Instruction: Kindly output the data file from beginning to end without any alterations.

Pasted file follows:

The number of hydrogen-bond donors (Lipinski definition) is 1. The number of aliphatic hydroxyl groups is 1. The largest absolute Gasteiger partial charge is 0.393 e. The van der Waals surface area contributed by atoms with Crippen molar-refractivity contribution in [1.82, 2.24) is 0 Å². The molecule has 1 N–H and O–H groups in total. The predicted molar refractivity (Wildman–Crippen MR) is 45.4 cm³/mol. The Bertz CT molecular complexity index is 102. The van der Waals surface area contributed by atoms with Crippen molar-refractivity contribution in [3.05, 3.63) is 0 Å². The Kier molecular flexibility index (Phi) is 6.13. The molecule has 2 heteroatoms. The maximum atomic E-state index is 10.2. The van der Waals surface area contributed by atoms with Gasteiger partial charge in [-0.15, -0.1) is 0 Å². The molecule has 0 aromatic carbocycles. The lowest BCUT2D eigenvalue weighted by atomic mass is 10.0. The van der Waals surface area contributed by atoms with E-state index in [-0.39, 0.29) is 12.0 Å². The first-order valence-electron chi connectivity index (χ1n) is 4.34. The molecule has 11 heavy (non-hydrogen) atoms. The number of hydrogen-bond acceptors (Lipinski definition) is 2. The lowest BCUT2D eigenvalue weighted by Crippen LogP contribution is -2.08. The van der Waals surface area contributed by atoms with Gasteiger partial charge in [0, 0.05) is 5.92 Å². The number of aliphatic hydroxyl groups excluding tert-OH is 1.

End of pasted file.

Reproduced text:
The number of hydrogen-bond donors (Lipinski definition) is 1. The number of aliphatic hydroxyl groups is 1. The largest absolute Gasteiger partial charge is 0.393 e. The van der Waals surface area contributed by atoms with Crippen molar-refractivity contribution in [1.82, 2.24) is 0 Å². The molecule has 1 N–H and O–H groups in total. The predicted molar refractivity (Wildman–Crippen MR) is 45.4 cm³/mol. The Bertz CT molecular complexity index is 102. The van der Waals surface area contributed by atoms with Crippen molar-refractivity contribution in [3.05, 3.63) is 0 Å². The Kier molecular flexibility index (Phi) is 6.13. The molecule has 2 heteroatoms. The maximum atomic E-state index is 10.2. The van der Waals surface area contributed by atoms with Gasteiger partial charge in [-0.15, -0.1) is 0 Å². The molecule has 0 aromatic carbocycles. The lowest BCUT2D eigenvalue weighted by atomic mass is 10.0. The van der Waals surface area contributed by atoms with E-state index in [-0.39, 0.29) is 12.0 Å². The first-order valence-electron chi connectivity index (χ1n) is 4.34. The molecule has 11 heavy (non-hydrogen) atoms. The number of hydrogen-bond acceptors (Lipinski definition) is 2. The lowest BCUT2D eigenvalue weighted by Crippen LogP contribution is -2.08. The van der Waals surface area contributed by atoms with Gasteiger partial charge in [0, 0.05) is 5.92 Å². The number of aliphatic hydroxyl groups excluding tert-OH is 1.